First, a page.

Winter comes with plenty of obvious dangers such as slick roads, icy sidewalks, and falling tree branches, but winter also comes with some hidden dangers, like carbon monoxide leaks and poisoning. Carbon monoxide is lethal to humans and is difficult to see coming.

Carbon monoxide is odorless and colorless, so it’s impossible to tell you’re breathing it, and the symptoms of carbon monoxide poisoning are like common illnesses that most people grab for the Theraflu instead of checking their carbon monoxide levels.

Inhalation of carbon monoxide can lead to dizziness, headache, confusion, and if continually inhaled can lead to permanent disability and death. The key in dealing with carbon monoxide is to keep it from getting into your home in the first place, and being able to detect it should you have a leak. Let’s keep you and your family safe by discussing five ways to avoid carbon monoxide poisoning.

5 Ways to Avoid Carbon Monoxide Poisoning

Double-Check That Chimneys, Vents and Other Appliances are Venting Properly

Cracks in a heat exchanger, furnace vent, chimney and other exhaust areas can vent carbon monoxide into your home without you noticing. Make a point to regularly check appliances and ventilation that deals with carbon monoxide to be certain everything is safely sealed.

Place a Smoke/CO Alarm in Every Floor of Your Home

You can pick up a combination smoke alarm/carbon monoxide detector at any home improvement store. The standard is that there should be a CO detector on every floor of the home, but we would argue that there should be one CO detector for every bedroom in the house, placed directly outside the bedroom, as well as the kitchen area. The more CO detectors you have, the faster you will be alerted to a leak.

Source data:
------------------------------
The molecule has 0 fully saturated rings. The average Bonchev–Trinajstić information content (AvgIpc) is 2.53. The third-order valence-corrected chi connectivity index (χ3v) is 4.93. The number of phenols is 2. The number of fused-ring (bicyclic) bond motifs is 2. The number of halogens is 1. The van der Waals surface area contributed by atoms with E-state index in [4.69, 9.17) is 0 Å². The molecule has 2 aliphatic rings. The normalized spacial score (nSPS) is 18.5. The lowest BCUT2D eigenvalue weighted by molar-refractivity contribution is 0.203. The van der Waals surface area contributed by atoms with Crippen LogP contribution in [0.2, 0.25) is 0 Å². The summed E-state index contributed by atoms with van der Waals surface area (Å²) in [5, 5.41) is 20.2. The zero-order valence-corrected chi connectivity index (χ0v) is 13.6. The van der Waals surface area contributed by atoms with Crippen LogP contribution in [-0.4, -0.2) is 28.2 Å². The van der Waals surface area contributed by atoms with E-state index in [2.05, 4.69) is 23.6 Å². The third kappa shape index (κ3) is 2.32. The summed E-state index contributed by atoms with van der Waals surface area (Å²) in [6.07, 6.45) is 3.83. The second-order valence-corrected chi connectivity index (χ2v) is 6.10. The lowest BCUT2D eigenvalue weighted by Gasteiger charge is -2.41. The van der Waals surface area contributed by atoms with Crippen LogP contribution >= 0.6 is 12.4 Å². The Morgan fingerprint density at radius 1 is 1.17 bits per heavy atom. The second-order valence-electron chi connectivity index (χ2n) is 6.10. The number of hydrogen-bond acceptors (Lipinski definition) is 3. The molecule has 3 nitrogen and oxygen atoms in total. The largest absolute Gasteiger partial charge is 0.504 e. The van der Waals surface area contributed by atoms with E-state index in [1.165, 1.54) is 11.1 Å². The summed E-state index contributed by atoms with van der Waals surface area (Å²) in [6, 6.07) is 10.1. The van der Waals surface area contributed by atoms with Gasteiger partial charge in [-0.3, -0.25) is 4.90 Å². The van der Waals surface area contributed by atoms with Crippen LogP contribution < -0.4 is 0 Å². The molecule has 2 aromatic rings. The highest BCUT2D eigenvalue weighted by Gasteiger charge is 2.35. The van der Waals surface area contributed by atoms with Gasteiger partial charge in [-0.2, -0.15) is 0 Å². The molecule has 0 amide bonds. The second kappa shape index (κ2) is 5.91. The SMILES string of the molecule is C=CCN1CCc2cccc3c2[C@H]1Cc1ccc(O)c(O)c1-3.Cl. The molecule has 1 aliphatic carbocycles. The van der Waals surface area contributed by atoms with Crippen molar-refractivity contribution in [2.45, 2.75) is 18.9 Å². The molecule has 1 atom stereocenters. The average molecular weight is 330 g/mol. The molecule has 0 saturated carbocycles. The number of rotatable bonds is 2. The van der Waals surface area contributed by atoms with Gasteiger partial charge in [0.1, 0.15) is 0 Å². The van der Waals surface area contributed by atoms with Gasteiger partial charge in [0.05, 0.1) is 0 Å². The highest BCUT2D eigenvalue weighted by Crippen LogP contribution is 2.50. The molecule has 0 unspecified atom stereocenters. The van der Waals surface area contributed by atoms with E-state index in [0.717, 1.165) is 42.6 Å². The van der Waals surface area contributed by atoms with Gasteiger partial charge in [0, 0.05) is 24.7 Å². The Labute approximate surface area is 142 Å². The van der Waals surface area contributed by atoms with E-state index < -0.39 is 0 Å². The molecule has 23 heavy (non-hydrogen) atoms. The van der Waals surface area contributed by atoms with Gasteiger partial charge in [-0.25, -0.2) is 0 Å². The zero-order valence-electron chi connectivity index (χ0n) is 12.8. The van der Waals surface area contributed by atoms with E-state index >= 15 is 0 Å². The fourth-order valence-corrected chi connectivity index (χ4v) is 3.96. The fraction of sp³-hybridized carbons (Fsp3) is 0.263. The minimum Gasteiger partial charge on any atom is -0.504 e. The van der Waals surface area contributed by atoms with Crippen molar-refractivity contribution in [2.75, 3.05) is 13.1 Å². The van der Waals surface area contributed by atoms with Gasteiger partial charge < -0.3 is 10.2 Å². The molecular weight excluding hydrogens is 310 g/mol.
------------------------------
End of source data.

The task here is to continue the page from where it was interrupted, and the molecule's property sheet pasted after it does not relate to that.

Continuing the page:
Never Use Generators Indoors (Or Tight Spaces)

Generators utilize gas or other fossil fuels to produce power and leave you with plenty of carbon monoxide exhaust. No matter how cold it is outside, never attempt to use a generator indoors or in other tight spaces such as your home’s crawl space.

Never Burn Charcoal Indoors

This may go without saying, but charcoal and grills are meant for outside use only. Charcoal can give off many noxious and deadly gasses including carbon monoxide. Keep your grills and charcoal outside so that deadly gas goes up into the sky instead of into your lungs.

Have Your HVAC System Inspected Annually

Other than CO detectors, the best thing you can do to avoid carbon monoxide is to have your HVAC system regularly inspected by a certified HVAC company. They will catch any small issues before they turn into problems and can recognize warning signs of CO leaks.

Carbon monoxide is a silent assassin, but you can easily protect you and your home. Be certain that you have plenty of carbon monoxide detectors around the home, and have your HVAC system inspected annually for any dangerous flaws. You’ll sleep easier knowing your home is protected with this quiet killer.

Read More: Can Bad Air Quality Make You Sick?